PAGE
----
What Is Your Internal Soundtrack?

What Is Your Internal Soundtrack?

You're not going to believe what happened last weekend.

“Don’t stab the tire” sounds obvious when you’re stuck in the snow on the side of the freeway, doesn’t it?

But obvious doesn’t mean easy when you’re squatting down, cutting chains off car tires while your numb hands tremble and bleed and snow piles up on the back of your damp sweatshirt and wet hair.

The next thought I had should have been obvious as well.

“I did this to myself.”

It had been less than a week since we decided to take the trip to Lake Tahoe over Donner pass (yes, we were stranded on the same mountain that a family of pioneers died of frostbite and dined on the dead 170 years ago).

We weren’t going to go, because the forecast called for snow.

Then, I said it.

I explained to my wife that “we definitely should go.” Because our kids “haven’t experienced enough hardship. They’ve never even been stranded on the side of the road during a snowstorm before.”

We laughed it off as the tongue-in-cheek statement it was meant to be, and decided to go. I even threw out my signature statement: “It’ll be fine.”

Six days later I’m shivering, bleeding, thinking of who we’ll probably eat first if this thing really goes south, and laughing. I couldn’t stop laughing. The whole thing went down exactly like I had described it earlier that week. I manifested it!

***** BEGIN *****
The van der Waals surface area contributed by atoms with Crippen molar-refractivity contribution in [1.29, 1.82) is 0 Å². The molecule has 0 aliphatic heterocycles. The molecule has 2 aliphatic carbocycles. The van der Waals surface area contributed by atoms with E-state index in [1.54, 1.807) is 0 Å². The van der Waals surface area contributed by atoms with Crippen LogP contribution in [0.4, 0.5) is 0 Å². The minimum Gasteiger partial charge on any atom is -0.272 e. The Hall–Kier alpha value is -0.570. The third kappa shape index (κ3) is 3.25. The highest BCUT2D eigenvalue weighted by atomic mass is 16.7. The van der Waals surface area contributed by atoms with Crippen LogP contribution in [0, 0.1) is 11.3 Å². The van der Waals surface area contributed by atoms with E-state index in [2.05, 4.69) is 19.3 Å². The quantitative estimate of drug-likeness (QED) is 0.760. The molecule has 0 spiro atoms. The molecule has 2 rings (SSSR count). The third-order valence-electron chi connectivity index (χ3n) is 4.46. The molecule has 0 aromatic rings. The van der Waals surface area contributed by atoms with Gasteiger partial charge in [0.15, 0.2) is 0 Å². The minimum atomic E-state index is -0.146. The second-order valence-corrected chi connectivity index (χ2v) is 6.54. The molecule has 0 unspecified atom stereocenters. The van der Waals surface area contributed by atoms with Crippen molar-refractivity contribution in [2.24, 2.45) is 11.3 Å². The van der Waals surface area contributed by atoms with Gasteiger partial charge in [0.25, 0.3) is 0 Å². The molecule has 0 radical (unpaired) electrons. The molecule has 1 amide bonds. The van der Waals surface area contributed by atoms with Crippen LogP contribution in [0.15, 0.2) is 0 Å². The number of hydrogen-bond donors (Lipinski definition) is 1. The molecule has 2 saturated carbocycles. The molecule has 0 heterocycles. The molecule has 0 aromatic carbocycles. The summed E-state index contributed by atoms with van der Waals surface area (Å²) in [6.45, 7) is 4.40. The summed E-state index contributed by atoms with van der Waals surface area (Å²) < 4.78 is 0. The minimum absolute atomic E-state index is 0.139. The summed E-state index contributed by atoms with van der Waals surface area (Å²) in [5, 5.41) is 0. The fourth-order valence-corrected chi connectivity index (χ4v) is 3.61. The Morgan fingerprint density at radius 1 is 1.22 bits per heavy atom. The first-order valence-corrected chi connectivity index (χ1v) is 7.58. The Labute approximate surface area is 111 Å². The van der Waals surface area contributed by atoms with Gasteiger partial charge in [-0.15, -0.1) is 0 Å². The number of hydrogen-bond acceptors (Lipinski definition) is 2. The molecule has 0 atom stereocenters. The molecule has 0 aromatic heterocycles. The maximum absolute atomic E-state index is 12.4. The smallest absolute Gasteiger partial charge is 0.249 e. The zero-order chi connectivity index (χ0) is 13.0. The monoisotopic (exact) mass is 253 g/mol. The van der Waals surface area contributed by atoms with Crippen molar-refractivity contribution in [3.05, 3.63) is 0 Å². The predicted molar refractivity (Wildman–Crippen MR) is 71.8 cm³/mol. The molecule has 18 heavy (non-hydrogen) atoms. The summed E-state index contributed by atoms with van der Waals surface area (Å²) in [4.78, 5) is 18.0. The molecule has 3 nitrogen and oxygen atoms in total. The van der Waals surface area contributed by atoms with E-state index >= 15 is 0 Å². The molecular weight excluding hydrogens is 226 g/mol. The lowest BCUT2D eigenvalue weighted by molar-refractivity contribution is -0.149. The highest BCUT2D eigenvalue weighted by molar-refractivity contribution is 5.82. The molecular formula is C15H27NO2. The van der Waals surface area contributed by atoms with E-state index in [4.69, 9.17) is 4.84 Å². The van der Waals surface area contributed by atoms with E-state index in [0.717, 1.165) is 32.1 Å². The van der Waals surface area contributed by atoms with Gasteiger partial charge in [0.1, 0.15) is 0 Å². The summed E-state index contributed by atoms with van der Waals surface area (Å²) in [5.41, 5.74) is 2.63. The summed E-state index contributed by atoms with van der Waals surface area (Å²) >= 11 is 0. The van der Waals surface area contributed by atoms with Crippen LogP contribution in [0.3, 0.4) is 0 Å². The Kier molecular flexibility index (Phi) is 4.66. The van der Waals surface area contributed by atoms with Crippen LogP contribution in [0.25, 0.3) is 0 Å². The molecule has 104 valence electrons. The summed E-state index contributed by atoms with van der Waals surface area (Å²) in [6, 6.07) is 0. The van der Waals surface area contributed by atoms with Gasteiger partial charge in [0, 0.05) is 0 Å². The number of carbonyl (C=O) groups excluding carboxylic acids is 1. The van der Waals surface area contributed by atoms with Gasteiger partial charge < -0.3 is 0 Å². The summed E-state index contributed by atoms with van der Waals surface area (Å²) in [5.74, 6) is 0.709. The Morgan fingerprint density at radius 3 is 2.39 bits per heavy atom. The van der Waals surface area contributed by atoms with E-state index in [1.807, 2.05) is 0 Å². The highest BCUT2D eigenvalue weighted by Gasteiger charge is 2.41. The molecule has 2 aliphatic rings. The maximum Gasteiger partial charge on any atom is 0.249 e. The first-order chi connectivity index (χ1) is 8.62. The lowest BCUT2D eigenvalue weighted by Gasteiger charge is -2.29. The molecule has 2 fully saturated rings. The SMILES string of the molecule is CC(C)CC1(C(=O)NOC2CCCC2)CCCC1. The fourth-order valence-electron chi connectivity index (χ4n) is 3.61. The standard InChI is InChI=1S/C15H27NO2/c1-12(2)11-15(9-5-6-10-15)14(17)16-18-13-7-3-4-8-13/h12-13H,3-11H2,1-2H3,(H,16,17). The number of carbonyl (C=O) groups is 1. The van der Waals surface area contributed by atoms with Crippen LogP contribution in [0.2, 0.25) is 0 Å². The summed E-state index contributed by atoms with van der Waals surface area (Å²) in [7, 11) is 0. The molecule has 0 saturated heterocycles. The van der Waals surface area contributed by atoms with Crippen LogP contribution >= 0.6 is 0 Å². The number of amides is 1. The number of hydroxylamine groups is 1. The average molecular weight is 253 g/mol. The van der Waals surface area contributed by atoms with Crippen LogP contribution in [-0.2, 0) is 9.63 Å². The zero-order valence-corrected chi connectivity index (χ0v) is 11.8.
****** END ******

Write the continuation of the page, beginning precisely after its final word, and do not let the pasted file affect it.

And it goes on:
The truth is - what you think and say matters.

Maybe I bought those shitty tire chains with a subconscious hope that they would break.  

Maybe I purposely packed my jacket at the bottom of the trunk knowing there was a strong possibility of being exposed while putting on the shitty excuse for chains during a snowstorm in the dark.

I hope not. But what I know is this: What you think and say matters.

Next time you catch yourself saying you “always” make that mistake or are “never” good at something, do a second take.

Re-frame it to what you are “working on”, what you “used to” struggle with, what you are “getting better” at.

If you tell yourself that you're not "not a good runner," you will find yourself avoiding running or making excuses while you struggle on runs.  Instead, tell yourself "I'm getting better at running."  Becuase everytime you work on it, you are!

And for heaven’s sake - think twice when joking about putting your family directly in harm’s way...or at least bring the family dog so you have somebody to eat first.

Be great,

Danny Lehr